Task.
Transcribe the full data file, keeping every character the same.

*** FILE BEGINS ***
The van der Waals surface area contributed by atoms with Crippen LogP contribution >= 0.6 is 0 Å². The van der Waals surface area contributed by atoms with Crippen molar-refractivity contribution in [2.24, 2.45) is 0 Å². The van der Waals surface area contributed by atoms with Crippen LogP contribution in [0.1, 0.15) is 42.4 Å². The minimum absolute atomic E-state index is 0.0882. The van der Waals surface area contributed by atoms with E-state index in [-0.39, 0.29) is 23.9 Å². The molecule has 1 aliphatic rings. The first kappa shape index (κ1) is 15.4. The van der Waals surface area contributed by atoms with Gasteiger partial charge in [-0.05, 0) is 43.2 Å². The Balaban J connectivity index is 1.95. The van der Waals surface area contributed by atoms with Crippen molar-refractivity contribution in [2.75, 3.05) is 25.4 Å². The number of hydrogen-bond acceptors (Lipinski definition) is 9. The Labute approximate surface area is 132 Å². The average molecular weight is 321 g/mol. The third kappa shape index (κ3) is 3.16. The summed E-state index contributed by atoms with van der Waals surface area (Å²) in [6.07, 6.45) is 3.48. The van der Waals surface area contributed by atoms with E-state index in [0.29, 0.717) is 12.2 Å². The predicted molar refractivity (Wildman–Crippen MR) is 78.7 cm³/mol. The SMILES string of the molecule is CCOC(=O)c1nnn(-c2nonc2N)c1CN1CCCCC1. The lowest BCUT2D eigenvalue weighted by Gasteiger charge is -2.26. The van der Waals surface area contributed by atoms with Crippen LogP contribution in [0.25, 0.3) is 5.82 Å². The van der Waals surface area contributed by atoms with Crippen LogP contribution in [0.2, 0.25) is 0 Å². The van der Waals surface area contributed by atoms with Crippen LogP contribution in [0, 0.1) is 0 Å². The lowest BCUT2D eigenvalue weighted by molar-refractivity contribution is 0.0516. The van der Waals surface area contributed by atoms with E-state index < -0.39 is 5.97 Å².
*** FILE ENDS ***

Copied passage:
The van der Waals surface area contributed by atoms with Crippen LogP contribution >= 0.6 is 0 Å². The van der Waals surface area contributed by atoms with Crippen molar-refractivity contribution in [2.24, 2.45) is 0 Å². The van der Waals surface area contributed by atoms with Crippen LogP contribution in [0.1, 0.15) is 42.4 Å². The minimum absolute atomic E-state index is 0.0882. The van der Waals surface area contributed by atoms with E-state index in [-0.39, 0.29) is 23.9 Å². The molecule has 1 aliphatic rings. The first kappa shape index (κ1) is 15.4. The van der Waals surface area contributed by atoms with Gasteiger partial charge in [-0.05, 0) is 43.2 Å². The Balaban J connectivity index is 1.95. The van der Waals surface area contributed by atoms with Crippen molar-refractivity contribution in [2.75, 3.05) is 25.4 Å². The number of hydrogen-bond acceptors (Lipinski definition) is 9. The Labute approximate surface area is 132 Å². The average molecular weight is 321 g/mol. The third kappa shape index (κ3) is 3.16. The summed E-state index contributed by atoms with van der Waals surface area (Å²) in [6.07, 6.45) is 3.48. The van der Waals surface area contributed by atoms with E-state index in [0.29, 0.717) is 12.2 Å². The predicted molar refractivity (Wildman–Crippen MR) is 78.7 cm³/mol. The SMILES string of the molecule is CCOC(=O)c1nnn(-c2nonc2N)c1CN1CCCCC1. The lowest BCUT2D eigenvalue weighted by Gasteiger charge is -2.26. The van der Waals surface area contributed by atoms with Crippen LogP contribution in [0.25, 0.3) is 5.82 Å². The van der Waals surface area contributed by atoms with Crippen LogP contribution in [0.2, 0.25) is 0 Å². The van der Waals surface area contributed by atoms with Crippen LogP contribution in [0, 0.1) is 0 Å². The lowest BCUT2D eigenvalue weighted by molar-refractivity contribution is 0.0516. The van der Waals surface area contributed by atoms with E-state index < -0.39 is 5.97 Å².